Anger over Zimmerman trial unabating
SANFORD, Fla. — After a year-and-a-half of living as a hermit, George Zimmerman emerged from a Florida courthouse a free man, cleared of all charges in the shooting of 17-year-old Trayvon Martin.
His brother said the former neighborhood watch volunteer was still processing the reality that he wouldn't serve prison time for the killing, which Zimmerman, 29, has maintained was an act of self-defense. Late Saturday night, a jury found him not guilty of second-degree murder and declined to convict him on a lesser charge of manslaughter.
However, with many critics angry over his acquittal, his freedom may be limited.
“He's going to be looking over his shoulder the rest of his life,” Robert Zimmerman Jr. said during an interview on CNN.
Demonstrators upset with the verdict protested mostly peacefully in Florida, Milwaukee, Washington, Atlanta and other cities overnight and into the early morning Sunday, but some broke windows and vandalized a police squad car in Oakland during protests in four California cities, authorities said. Additional demonstrations were scheduled across the country through the evening.
Churches made note of the verdict, with many leaders speaking about the case and urging peace in the aftermath. Some congregants wore hooded sweatshirts, as Martin had when he died, or shirts with the teen's picture.
Martin's killing in February 2012 unleashed debate across the nation over racial profiling, self-defense and equal justice. Protesters nationwide lashed out against police in the Orlando suburb of Sanford, as it took 44 days for Zimmerman to be arrested. Many, including Martin's parents, said Zimmerman had racially profiled the unarmed black teen. Zimmerman identifies himself as Hispanic.
Six anonymous female jurors considered nearly three weeks of often wildly conflicting testimony over who was the aggressor on the rainy night the 17-year-old was shot while walking through the gated townhouse community where he was staying and where Zimmerman lived.
Jurors were sequestered during the trial, and they deliberated more than 15 hours over two days before announcing that they had reached a verdict. The court did not release the racial and ethnic makeup of the jury, but the panel appeared to reporters covering selection to be made up of five white women and a sixth who might be Hispanic.
After the verdict, police, officials and civil rights leaders urged peace and told protesters not to resort to violence. While defense attorneys said they were thrilled with the outcome, defense attorney Mark O'Mara suggested Zimmerman's safety would be an ongoing concern.
“There still is a fringe element that wants revenge,” O'Mara said. “They won't listen to a verdict of not guilty.”
Those watching reacted strongly when the verdict was announced. Martin's mother and father were not in the courtroom when it was read; supporters of his family who had gathered outside yelled “No! No!” upon learning of the verdict.
Andrew Perkins, 55, a black resident of Sanford, angrily asked outside the courthouse: “How the hell did they find him not guilty?”
“He killed somebody and got away with murder,” Perkins shouted, so angry he shook, looking toward the courthouse.
Trayvon Martin's brother, Jahvaris Fulton, said on Twitter: “Et tu America?” — a reference to the Latin phrase “Et tu, Brute?” known as an expression of betrayal.
In a statement, President Obama called Martin's death a tragedy for America but asked that Americans respect calls for calm reflection.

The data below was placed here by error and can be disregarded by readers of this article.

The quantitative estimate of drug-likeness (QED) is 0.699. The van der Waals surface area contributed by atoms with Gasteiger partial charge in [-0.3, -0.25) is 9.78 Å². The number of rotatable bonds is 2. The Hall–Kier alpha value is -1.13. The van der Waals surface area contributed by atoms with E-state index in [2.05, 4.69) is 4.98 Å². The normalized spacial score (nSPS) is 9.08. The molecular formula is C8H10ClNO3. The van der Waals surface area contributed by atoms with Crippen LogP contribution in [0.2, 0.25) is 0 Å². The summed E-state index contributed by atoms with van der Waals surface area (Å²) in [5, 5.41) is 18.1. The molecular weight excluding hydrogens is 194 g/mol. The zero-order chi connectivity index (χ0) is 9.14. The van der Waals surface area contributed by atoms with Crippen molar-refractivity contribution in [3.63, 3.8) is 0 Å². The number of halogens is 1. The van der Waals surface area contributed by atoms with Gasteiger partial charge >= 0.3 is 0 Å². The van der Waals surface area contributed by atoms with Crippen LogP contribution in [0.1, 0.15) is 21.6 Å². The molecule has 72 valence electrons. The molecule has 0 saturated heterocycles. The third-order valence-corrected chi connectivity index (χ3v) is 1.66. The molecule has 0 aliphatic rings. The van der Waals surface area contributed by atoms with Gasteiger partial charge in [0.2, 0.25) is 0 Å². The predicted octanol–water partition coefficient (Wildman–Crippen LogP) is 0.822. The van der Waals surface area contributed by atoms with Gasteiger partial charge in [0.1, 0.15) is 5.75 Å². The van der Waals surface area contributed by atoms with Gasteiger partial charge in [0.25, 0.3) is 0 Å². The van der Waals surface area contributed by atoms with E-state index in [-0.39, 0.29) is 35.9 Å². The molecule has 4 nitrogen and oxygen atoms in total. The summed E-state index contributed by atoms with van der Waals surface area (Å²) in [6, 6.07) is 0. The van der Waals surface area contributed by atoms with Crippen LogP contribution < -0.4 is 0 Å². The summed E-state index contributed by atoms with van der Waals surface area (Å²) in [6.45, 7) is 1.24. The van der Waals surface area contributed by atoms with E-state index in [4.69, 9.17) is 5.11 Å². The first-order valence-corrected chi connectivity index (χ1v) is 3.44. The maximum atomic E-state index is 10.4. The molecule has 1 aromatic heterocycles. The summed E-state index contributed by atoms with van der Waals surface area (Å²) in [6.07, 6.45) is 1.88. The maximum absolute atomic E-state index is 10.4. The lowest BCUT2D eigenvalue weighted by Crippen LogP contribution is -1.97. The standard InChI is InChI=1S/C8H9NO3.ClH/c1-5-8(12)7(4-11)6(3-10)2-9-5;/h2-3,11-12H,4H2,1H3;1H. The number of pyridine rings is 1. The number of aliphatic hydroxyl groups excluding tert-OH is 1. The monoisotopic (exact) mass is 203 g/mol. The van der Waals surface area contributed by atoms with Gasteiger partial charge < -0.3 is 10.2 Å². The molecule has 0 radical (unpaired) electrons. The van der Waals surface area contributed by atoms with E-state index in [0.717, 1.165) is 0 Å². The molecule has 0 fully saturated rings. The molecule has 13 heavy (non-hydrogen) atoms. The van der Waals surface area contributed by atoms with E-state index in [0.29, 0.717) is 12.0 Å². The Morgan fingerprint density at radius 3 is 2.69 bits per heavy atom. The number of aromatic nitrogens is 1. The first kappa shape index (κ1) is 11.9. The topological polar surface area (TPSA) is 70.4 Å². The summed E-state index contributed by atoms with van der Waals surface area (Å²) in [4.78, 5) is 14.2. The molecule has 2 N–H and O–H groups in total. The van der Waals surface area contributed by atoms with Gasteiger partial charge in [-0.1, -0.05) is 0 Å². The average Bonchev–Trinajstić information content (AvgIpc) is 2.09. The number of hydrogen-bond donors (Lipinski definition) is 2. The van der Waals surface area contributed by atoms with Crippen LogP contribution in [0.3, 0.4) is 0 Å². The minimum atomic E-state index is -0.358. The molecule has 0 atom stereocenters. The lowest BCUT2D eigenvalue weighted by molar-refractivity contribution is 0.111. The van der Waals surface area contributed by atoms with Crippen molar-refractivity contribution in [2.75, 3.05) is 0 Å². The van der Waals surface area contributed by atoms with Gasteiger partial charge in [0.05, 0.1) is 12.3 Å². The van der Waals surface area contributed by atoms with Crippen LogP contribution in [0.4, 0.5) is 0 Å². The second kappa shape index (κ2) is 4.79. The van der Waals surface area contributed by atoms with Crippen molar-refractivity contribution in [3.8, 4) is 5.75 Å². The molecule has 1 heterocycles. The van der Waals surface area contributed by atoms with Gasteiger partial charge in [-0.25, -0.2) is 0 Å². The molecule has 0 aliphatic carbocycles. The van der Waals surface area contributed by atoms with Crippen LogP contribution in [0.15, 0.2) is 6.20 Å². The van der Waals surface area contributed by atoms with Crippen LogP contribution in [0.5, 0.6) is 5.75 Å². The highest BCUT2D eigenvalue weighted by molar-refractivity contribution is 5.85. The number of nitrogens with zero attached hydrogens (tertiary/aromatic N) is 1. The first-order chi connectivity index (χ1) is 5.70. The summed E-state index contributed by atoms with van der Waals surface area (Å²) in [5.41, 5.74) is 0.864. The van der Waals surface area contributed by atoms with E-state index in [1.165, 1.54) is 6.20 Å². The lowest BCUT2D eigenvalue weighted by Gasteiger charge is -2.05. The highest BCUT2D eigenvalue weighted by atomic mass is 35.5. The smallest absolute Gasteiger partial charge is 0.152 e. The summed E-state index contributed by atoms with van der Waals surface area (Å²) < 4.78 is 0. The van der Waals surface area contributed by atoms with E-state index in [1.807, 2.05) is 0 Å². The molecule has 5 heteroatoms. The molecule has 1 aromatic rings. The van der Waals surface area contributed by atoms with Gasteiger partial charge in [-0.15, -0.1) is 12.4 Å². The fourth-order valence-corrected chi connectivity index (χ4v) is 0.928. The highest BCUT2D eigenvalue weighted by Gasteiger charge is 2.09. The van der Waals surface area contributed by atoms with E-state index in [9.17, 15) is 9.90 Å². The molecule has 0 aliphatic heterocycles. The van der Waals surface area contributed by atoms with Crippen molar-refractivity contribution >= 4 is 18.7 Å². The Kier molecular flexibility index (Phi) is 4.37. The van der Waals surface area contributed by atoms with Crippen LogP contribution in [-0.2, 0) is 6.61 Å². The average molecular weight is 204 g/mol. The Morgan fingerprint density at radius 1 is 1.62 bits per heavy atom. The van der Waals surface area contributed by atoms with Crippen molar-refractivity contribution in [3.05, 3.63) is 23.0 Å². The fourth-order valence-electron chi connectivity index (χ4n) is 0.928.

“I know this case has elicited strong passions,” he said. “And in the wake of the verdict, I know those passions may be running even higher. But we are a nation of laws, and a jury has spoken.”
The statement reflected the widespread national attention of the case. The White House rarely issues formal responses to trials that do not directly involve the president or federal government.
Obama said the verdict should prompt a discussion on gun violence, but it's unlikely he will use the trial as a way to restart his legislative push for stricter gun control laws. The measures he sought after the December school massacre in Newtown, Conn., failed to pass the Senate.
Martin family attorney Benjamin Crump acknowledged the disappointment of Trayvon Martin's supporters, ranking the teen alongside civil rights heroes Medgar Evers and Emmett Till in the history of the fight for equal justice. However, Crump said, “for Trayvon to rest in peace, we must all be peaceful.”
Martin's family maintained the teen was not the aggressor, and prosecutors suggested Martin was scared because he was being followed by a stranger. Defense attorneys, however, said Martin knocked Zimmerman down and was slamming the older man's head against the sidewalk when Zimmerman fired his gun.
Zimmerman also had some supporters outside the courthouse, including Cindy Lenzen, 50, of Cassleberry, and her brother, Chris Bay, 52. Lenzen and Bay — who are white — called the case “a tragedy,” especially for Zimmerman.
“It's a tragedy that he's going to suffer for the rest of his life,” Bay said. “No one wins either way. This is going to be a recurring nightmare in his mind every night.”
Show commenting policy
TribLive commenting policy
- He’s fired: NBC severing business relationship with Trump
- Supreme Court rules against EPA power plant mercury limits
- Justices uphold use of drug implicated in botched executions
- Union sues federal personnel office, contractor in cybertheft of employee records
- Second New York prison escapee Sweat wounded, captured by police
- Hitler’s artwork brings $450,000, raising questions about auction house ethics
- Security planners work on cyber defense strategies at U.S. Army War College
- Civil rights groups welcome Supreme Court ruling on housing discrimination
- America’s scale derails high-speed rail projects
- $3.9B World Trade Center transit hub in New York City almost finished